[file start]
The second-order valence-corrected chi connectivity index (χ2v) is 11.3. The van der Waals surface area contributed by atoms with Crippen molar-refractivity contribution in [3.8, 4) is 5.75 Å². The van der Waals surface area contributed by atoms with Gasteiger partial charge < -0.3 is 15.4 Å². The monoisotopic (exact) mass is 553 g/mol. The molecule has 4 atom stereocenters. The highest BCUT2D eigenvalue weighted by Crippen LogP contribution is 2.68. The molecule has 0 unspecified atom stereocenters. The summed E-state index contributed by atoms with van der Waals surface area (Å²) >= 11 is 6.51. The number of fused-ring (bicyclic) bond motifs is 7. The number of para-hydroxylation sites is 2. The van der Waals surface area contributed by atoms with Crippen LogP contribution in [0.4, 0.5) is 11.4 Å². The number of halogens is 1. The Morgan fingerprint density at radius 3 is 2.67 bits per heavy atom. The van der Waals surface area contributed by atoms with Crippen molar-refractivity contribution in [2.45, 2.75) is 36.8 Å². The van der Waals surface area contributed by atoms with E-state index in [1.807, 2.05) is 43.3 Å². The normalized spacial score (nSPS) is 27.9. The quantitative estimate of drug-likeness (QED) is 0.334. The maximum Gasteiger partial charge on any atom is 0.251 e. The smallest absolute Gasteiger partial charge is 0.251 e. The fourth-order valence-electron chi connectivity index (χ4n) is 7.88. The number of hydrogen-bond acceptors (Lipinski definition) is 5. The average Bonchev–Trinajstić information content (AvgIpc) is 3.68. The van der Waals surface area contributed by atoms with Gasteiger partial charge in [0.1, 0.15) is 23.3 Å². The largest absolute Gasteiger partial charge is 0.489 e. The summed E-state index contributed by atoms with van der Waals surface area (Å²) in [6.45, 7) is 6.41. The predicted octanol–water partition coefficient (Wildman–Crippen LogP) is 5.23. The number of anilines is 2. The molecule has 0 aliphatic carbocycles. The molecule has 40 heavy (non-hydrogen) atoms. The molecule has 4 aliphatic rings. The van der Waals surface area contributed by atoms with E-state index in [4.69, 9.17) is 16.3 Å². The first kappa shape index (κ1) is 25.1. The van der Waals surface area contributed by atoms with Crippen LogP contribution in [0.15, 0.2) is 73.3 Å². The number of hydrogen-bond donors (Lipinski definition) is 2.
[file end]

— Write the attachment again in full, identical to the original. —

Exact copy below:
The second-order valence-corrected chi connectivity index (χ2v) is 11.3. The van der Waals surface area contributed by atoms with Crippen molar-refractivity contribution in [3.8, 4) is 5.75 Å². The van der Waals surface area contributed by atoms with Gasteiger partial charge < -0.3 is 15.4 Å². The monoisotopic (exact) mass is 553 g/mol. The molecule has 4 atom stereocenters. The highest BCUT2D eigenvalue weighted by Crippen LogP contribution is 2.68. The molecule has 0 unspecified atom stereocenters. The summed E-state index contributed by atoms with van der Waals surface area (Å²) >= 11 is 6.51. The number of fused-ring (bicyclic) bond motifs is 7. The number of para-hydroxylation sites is 2. The van der Waals surface area contributed by atoms with Crippen LogP contribution in [0.4, 0.5) is 11.4 Å². The number of halogens is 1. The Morgan fingerprint density at radius 3 is 2.67 bits per heavy atom. The van der Waals surface area contributed by atoms with Crippen molar-refractivity contribution in [2.45, 2.75) is 36.8 Å². The van der Waals surface area contributed by atoms with E-state index in [1.807, 2.05) is 43.3 Å². The normalized spacial score (nSPS) is 27.9. The quantitative estimate of drug-likeness (QED) is 0.334. The maximum Gasteiger partial charge on any atom is 0.251 e. The smallest absolute Gasteiger partial charge is 0.251 e. The fourth-order valence-electron chi connectivity index (χ4n) is 7.88. The number of hydrogen-bond acceptors (Lipinski definition) is 5. The average Bonchev–Trinajstić information content (AvgIpc) is 3.68. The van der Waals surface area contributed by atoms with Gasteiger partial charge in [0.1, 0.15) is 23.3 Å². The largest absolute Gasteiger partial charge is 0.489 e. The summed E-state index contributed by atoms with van der Waals surface area (Å²) in [6.45, 7) is 6.41. The predicted octanol–water partition coefficient (Wildman–Crippen LogP) is 5.23. The number of anilines is 2. The molecule has 0 aliphatic carbocycles. The molecule has 40 heavy (non-hydrogen) atoms. The molecule has 4 aliphatic rings. The van der Waals surface area contributed by atoms with E-state index in [4.69, 9.17) is 16.3 Å². The first kappa shape index (κ1) is 25.1. The van der Waals surface area contributed by atoms with Crippen LogP contribution in [0.15, 0.2) is 73.3 Å². The number of hydrogen-bond donors (Lipinski definition) is 2.